2016 Land Rover Discovery Sport HSE Road Test Review

June 15 2018, Land Rover Vancouver

2016 Land Rover Discovery Sport HSE Road Test Review

This might be the most useful compact luxury SUV available

If you haven’t already heard, Disco is back. No, not the music, although Justin Timberlake’s Can’t Stop the Feeling and last year’s number one Uptown Funk by Bruno Mars and Mark Ronson might have us thinking otherwise. Rather, I’m speaking automotive lingo so the Disco referred to here is the brand’s legendary Discovery.

Fans and owners of the now classic 1989 through 1998 Land Rover Discovery gave it the catchy Disco nickname back in the day, a moniker also ascribed to the Discovery II, 3 and 4 sold in Europe and other markets from ’98 through to the present, otherwise known as the LR3 and LR4 on our continent. In this review I’m not referring to these big, brawny mid-size models, however, but rather the new Discovery Sport, a compact SUV that can also has room for seven.

To be clear I’m talking seven adults, or at least there was more than enough room for my five-foot-eight medium-build body in the rearmost seats when the first two rows were also positioned for a comfortable fit. What’s more, the rear quarter windows provide outward visibility, a panoramic glass roof adds an open airiness, and real air can be directed to third-row passengers via separate vents and a fan speed controller.

The Discovery Sport’s roominess is just one reason why it only took eight months of 2015 to find 51.3 percent more buyers than its LR2 predecessor was able to attract in its final full year of 2014, whereas the new Disco’s sales are up 373.9 percent over the first five months of 2016 compared to same period of LR2 sales in 2014. That makes for a big Disco hit.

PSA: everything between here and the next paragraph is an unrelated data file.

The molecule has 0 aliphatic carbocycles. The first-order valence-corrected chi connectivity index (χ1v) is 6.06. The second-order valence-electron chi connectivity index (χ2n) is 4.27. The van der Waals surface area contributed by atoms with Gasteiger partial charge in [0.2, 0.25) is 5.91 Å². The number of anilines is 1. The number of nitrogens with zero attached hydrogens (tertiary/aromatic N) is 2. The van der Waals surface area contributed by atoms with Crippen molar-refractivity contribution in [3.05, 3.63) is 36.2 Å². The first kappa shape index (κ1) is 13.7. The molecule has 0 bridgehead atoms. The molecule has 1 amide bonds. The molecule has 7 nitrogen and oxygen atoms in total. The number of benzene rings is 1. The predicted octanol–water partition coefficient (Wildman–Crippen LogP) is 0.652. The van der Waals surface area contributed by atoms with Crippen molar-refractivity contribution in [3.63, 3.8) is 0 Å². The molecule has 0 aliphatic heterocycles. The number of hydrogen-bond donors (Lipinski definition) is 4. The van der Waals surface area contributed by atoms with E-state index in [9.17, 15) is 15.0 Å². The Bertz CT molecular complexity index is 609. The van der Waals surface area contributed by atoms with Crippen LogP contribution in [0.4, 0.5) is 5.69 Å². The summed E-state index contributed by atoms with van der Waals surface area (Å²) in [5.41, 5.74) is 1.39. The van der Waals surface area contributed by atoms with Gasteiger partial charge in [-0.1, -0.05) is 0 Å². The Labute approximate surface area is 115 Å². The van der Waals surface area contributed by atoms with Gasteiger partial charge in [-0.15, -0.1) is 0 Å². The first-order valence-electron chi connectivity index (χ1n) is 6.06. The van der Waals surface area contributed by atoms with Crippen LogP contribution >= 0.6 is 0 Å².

As is always the case with anything wearing the green oval badge the new Disco is fully capable off-road, but the Discovery Sport takes the sport side of the equation up a notch with impressive agility and absolute comfort no matter the road surface. Still, it feels more traditional SUV than the majority of its rivals that are best described as tall wagons, the Disco providing even better all-round visibility than average.

If you’ve driven an Evoque you’ll be familiar with the powertrain, the new Disco utilizing the same direct-injected and turbocharged 2.0-litre four-cylinder tuned to 240 horsepower and 250 lb-ft of torque, mated up to a state-of-the-art nine-speed automatic controlled by an even more advanced rotating gear selector with steering wheel paddles, plus four-wheel drive with the brand’s very skilled Terrain Response system standard. It moves forward with plenty of power while it gets a very stingy 11.9 L/100km city, 9.0 highway and 10.6 combined fuel economy rating.

The Discovery Sport’s cabin is nicely finished with a soft synthetic dash top that even includes a stitched leather dash pad on either side of the primary instrument cluster and ahead of the front passenger, plus soft-touch door uppers and yet more pliable synthetic surfaces elsewhere, while the leather used for the seat upholstery even smells rich. Of course, the roof pillars are treated to high-end fabric, plenty of stylish satin-silver finished metal accents can be found throughout, and all switchgear is superbly crafted with the buttons on the leather-wrapped steering wheel especially impressive, but it’s the quality and capability of its electronic interfaces that first caught my attention.